Have you noticed over the past few years, there seems to have been a flood of new services offering us a whole bunch of professional people willing to help almost exclusively with odd jobs?
Apps like Fivver and Freelancer find specialists who can deliver on one-off projects. There are a handful of websites and apps available to help renters find roommates. And they are just a couple of examples.
It is a fascinating shift in how we do business, and will likely have some pretty considerable long-term economic impacts.
Contributing writer Alex Morris took an in-depth look at one of these sharing economies in Saturday's Weekender, focusing on a website helping homeowners find willing house-sitters to drop by for a week or two to look after their homes (and usually their pets) while they are away.
The site has been so successful that house-sitters are funding their travel and even making long-term living arrangements bouncing between homes in the Hunter and beyond, diligently minding the fort while the owners are on holiday.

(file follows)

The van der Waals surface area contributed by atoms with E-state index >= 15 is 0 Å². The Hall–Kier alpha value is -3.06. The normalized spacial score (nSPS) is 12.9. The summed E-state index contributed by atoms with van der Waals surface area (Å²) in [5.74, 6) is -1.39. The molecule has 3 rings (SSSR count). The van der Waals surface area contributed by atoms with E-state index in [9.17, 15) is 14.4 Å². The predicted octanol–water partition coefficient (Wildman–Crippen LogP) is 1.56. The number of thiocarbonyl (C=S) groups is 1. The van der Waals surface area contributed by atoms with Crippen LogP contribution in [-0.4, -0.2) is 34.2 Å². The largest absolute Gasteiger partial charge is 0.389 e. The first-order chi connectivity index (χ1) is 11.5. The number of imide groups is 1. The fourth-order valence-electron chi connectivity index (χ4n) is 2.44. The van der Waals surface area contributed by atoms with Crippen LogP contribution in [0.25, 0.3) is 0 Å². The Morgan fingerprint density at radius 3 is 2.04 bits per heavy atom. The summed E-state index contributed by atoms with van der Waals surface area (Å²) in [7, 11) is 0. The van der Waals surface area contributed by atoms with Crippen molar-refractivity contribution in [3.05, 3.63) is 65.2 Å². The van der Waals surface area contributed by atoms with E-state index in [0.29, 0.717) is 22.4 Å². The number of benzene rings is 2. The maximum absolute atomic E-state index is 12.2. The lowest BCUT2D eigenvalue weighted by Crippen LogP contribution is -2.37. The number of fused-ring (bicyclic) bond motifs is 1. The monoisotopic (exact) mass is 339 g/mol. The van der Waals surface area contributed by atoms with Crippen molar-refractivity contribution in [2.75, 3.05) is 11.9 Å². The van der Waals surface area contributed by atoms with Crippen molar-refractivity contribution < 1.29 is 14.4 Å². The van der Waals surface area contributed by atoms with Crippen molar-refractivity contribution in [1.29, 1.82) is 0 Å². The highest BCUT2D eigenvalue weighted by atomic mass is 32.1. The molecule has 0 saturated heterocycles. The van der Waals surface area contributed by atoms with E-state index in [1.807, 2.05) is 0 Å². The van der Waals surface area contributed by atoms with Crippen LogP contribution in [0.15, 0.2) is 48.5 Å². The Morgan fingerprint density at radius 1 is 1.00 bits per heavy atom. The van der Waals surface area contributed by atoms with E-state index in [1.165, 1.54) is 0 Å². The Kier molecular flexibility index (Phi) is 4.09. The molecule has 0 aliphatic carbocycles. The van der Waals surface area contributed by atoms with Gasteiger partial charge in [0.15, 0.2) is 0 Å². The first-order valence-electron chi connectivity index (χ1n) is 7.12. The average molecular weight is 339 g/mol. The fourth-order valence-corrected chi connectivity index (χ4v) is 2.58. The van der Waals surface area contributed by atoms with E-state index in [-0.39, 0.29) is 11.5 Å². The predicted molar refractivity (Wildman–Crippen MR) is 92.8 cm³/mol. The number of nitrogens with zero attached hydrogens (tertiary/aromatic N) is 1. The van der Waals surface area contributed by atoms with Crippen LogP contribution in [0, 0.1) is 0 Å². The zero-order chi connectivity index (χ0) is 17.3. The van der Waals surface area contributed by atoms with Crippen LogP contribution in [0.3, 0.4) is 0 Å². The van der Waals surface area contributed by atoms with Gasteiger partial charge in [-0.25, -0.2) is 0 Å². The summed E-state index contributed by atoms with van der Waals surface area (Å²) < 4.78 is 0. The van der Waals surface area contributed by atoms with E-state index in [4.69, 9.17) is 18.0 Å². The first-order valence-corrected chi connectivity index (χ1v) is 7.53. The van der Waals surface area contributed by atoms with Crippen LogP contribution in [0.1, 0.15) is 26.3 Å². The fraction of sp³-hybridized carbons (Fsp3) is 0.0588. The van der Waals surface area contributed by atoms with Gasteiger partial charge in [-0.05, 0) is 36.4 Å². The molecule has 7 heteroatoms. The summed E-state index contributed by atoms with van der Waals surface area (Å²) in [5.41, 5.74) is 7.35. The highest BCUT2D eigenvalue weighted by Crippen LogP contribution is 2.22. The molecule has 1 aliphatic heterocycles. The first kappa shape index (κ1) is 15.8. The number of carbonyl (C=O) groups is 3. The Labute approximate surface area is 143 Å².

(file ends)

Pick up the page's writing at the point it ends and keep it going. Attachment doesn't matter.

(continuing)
The not-so-private world of housesitters was not the only big property headline this week. Land value had risen almost nine per cent in the 2017/18 financial year, but as the market in Sydney and Melbourne slumped in a rocky end to 2018, Newcastle house prices fell 4.1 per cent. It was the biggest fall in a decade.
And then on Friday, the state government unveiled plans for the vacant Honeysuckle waterfront, including an eight-storey apartment building and a promenade spanning an opened Cottage Creek. Michael Parris has the full story in Saturday’s Herald.
Meanwhile, daytime testing on the trams is continuing. But Kelios Downer - the transport operator - says there are five things we're doing wrong on the tracks. Max McKinney's coverage in Saturday's edition reports Kelios Downer urging drivers, cyclists and pedestrians to act safer around the trams ahead of the service coming fully-online in a few weeks.
Finally, this week, if you have not seen this year's entries to the Hunter Photography Competition, you're missing out. There have been some incredible entries this year from amateur photographers across the Hunter capturing once-in-a-lifetime moments through the lens.
There is still time to enter before the closing date on January 24 and all the details are available here.